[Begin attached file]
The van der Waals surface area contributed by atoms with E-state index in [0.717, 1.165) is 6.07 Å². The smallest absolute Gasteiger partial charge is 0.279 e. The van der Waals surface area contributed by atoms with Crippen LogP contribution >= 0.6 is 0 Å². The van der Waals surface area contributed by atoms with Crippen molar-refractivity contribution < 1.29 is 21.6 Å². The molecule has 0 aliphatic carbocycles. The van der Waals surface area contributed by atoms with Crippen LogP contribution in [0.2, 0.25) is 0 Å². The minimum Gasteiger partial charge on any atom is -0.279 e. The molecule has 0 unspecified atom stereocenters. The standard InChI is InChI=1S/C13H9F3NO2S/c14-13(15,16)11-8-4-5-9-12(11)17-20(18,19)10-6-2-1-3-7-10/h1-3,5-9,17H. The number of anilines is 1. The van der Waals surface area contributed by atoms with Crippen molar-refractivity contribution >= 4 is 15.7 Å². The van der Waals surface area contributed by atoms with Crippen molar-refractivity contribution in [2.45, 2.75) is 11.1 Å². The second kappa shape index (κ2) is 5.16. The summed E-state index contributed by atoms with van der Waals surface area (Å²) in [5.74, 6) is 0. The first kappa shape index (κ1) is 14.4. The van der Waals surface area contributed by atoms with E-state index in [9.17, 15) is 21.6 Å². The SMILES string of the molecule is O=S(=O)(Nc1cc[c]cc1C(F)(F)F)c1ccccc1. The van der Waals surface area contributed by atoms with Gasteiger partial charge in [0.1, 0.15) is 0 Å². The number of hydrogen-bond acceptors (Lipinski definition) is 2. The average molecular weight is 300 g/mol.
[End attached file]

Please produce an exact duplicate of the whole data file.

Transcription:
The van der Waals surface area contributed by atoms with E-state index in [0.717, 1.165) is 6.07 Å². The smallest absolute Gasteiger partial charge is 0.279 e. The van der Waals surface area contributed by atoms with Crippen LogP contribution >= 0.6 is 0 Å². The van der Waals surface area contributed by atoms with Crippen molar-refractivity contribution < 1.29 is 21.6 Å². The molecule has 0 aliphatic carbocycles. The van der Waals surface area contributed by atoms with Crippen LogP contribution in [0.2, 0.25) is 0 Å². The minimum Gasteiger partial charge on any atom is -0.279 e. The molecule has 0 unspecified atom stereocenters. The standard InChI is InChI=1S/C13H9F3NO2S/c14-13(15,16)11-8-4-5-9-12(11)17-20(18,19)10-6-2-1-3-7-10/h1-3,5-9,17H. The number of anilines is 1. The van der Waals surface area contributed by atoms with Crippen molar-refractivity contribution >= 4 is 15.7 Å². The van der Waals surface area contributed by atoms with Crippen molar-refractivity contribution in [2.45, 2.75) is 11.1 Å². The second kappa shape index (κ2) is 5.16. The summed E-state index contributed by atoms with van der Waals surface area (Å²) in [5.74, 6) is 0. The first kappa shape index (κ1) is 14.4. The van der Waals surface area contributed by atoms with E-state index in [9.17, 15) is 21.6 Å². The SMILES string of the molecule is O=S(=O)(Nc1cc[c]cc1C(F)(F)F)c1ccccc1. The van der Waals surface area contributed by atoms with Gasteiger partial charge in [0.1, 0.15) is 0 Å². The number of hydrogen-bond acceptors (Lipinski definition) is 2. The average molecular weight is 300 g/mol.